Taylor Whittington: The Mind Behind The Menstrual Mission

Most women know what to expect when they’re expecting their period. They pick up a box of pads or tampons to get them through the week. But what happens when you can’t afford pads? How do you handle a period when you’re homeless?

 

That’s where Taylor Whittington comes in. She is the one-woman powerhouse behind The Menstrual Mission, a community organization that collects menstrual products and distributes them as “period kits” to homeless and low-income support organizations. These kits feature an assortment of menstrual products, sanitizing wipes, a pamphlet on vaginal health and a greeting card.

 

Now a college sophomore, Whittington started this initiative in 2017, during her final weeks as a high school senior. She was inspired by the Refinery29 video “Is Menstruation a Social Justice Issue?”. Whittington also wanted to fill a charity gap that she saw. “I couldn’t find anywhere in NJ that would accept donations of individual products,” said Whittington, “so I decided to just do it myself." The Menstrual Mission is her main focus, but Whittington also volunteers as a domestic violence response liaison in her free time.

The Menstrual Mission has received over 16,000 products so far. Whittington holds a collection drive twice a year where she accepts everything from brand new boxes of products to unused items that people have left over. She puts collection boxes around stores and community centers in DC, as well as in her hometown of Princeton, NJ. As an alternative for those who can’t donate in person, Whittington set up an Amazon Wish List of products for The Menstrual Mission. Whittington also holds a yearly fundraiser which raises money to buy more products or items that were not donated.

 

Unlike other necessities, such as groceries or medical items, sanitary products are not tax exempt nor are they covered by government assistance programs. “If you're low-income or on the streets, you may have to choose between buying food and buying menstrual products,” said Whittington. Some people may try to steal them. Others resort to substituting tampons and pads with napkins, paper towels or even socks. “Or if they get one tampon, they’ll wear it for way too long. Because they don’t know when they’ll get more,” said Whittington, which puts already vulnerable women at risk for serious health problems.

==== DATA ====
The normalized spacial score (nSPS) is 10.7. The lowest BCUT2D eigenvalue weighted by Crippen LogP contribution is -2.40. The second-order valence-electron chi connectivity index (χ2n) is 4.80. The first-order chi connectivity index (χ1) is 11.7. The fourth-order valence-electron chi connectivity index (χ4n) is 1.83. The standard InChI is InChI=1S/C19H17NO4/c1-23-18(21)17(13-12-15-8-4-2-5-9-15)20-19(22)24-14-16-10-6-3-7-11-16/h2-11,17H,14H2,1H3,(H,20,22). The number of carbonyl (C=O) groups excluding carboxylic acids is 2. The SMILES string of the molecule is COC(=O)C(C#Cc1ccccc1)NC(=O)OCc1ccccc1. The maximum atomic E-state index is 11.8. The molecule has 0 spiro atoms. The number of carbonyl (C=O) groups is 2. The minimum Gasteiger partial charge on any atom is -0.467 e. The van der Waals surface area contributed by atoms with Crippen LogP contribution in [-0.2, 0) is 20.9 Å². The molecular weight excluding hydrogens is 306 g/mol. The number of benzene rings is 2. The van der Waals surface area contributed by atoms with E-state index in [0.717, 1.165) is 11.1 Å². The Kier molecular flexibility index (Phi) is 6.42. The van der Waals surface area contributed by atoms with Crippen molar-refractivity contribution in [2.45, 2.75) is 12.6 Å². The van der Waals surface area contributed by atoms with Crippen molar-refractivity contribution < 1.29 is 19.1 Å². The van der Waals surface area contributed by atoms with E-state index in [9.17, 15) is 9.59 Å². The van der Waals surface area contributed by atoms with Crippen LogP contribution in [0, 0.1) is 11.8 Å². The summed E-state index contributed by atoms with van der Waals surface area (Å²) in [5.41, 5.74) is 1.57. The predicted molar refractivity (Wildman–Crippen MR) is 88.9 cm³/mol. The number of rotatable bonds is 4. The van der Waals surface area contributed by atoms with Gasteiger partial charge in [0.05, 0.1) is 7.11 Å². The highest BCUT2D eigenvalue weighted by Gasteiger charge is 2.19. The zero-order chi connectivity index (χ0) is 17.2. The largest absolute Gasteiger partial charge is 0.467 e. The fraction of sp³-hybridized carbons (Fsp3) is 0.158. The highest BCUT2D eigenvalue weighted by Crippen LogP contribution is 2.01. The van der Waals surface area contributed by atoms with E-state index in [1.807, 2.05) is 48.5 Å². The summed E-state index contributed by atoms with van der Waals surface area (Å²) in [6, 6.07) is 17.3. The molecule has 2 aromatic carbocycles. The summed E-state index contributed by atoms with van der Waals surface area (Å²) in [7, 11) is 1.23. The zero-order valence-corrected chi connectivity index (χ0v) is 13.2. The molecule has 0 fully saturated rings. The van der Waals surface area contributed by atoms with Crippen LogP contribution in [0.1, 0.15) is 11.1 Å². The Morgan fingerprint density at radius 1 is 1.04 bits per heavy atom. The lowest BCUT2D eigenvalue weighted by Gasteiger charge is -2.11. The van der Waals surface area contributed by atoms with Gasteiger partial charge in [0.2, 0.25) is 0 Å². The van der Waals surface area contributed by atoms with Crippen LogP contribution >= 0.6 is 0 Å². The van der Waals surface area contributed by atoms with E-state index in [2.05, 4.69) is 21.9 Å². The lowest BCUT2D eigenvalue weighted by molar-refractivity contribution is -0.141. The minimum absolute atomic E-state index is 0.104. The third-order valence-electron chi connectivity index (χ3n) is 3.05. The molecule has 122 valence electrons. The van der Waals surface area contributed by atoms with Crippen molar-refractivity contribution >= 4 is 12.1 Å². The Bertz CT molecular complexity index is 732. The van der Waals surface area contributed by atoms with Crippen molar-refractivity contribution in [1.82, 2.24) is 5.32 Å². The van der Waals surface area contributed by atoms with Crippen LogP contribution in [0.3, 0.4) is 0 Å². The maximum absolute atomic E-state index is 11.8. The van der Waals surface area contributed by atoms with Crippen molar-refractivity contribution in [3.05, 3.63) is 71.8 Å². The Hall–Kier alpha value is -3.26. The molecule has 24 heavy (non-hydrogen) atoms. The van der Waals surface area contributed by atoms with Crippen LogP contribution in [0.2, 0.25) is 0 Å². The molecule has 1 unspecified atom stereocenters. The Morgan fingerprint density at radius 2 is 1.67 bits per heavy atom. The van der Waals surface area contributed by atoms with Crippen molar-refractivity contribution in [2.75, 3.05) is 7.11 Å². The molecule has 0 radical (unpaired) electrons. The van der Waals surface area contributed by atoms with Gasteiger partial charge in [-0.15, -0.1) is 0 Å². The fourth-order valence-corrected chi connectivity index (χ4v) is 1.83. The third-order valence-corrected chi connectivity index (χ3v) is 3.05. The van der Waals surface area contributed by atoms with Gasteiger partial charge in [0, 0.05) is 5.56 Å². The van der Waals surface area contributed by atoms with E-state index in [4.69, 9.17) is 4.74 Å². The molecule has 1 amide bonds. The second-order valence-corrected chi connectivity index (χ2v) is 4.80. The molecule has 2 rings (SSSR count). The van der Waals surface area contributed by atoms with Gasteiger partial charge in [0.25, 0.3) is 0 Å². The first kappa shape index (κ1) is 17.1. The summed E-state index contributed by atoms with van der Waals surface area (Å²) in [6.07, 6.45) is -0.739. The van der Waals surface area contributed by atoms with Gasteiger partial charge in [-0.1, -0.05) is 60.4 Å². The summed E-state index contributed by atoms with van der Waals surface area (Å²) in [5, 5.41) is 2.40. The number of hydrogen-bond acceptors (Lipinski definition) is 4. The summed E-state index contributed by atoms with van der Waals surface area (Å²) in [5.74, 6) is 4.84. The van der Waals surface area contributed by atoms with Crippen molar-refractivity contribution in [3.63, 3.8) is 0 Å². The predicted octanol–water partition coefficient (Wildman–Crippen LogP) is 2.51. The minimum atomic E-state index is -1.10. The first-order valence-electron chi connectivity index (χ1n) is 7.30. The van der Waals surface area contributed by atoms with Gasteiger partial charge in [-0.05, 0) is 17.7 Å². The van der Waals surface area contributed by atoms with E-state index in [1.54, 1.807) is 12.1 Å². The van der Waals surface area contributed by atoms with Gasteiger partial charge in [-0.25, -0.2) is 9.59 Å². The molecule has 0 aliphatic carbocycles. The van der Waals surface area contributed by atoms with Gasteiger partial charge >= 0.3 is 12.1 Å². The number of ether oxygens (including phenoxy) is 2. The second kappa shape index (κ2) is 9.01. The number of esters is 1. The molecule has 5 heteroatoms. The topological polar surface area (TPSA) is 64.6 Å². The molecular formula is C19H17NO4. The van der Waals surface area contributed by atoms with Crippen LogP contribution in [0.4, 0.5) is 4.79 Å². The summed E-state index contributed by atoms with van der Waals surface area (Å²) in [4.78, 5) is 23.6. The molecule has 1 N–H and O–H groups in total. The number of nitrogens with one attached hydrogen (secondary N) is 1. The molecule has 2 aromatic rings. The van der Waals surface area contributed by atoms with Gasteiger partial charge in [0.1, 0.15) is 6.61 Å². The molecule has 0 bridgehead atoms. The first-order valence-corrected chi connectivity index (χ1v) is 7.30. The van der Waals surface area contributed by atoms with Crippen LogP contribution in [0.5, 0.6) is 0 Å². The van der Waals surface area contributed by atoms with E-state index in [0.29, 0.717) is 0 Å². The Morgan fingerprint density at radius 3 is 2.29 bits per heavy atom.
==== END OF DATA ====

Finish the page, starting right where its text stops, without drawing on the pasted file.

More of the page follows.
The Menstrual Mission currently stocks their kits various homeless shelters and food kitchens, but the main organization they donate to is Thrive DC,  a support organization for homeless individuals. “It’s the one place I stock really consistently, so they’re never without some of our kits to hand out,” says Whittington. She brought them 280 kits last year. Thrive DC Volunteer Coordinator, Jack Read, enjoys working with Wittington and said the kits go quickly. “Getting that number of kits was just so crucial,” he said. “That’s 280 women who don’t have to go without having what they need when they have their periods.”

 

Whittington is currently applying to make The Menstrual Mission an government recognized non-profit. Although she does most of the work herself, Whittington appreciates all of the help she receives from family and friends. In the future, she hopes expand distribution around D.C., to include more items like underwear in her period kits and take in donations from major companies.

 

Learn more about how to help Taylor and The Menstrual Mission here and follow The Menstrual Mission on Instagram and Facebook @themenstrualmission. 

 

Photo Credit: Taylor Whittington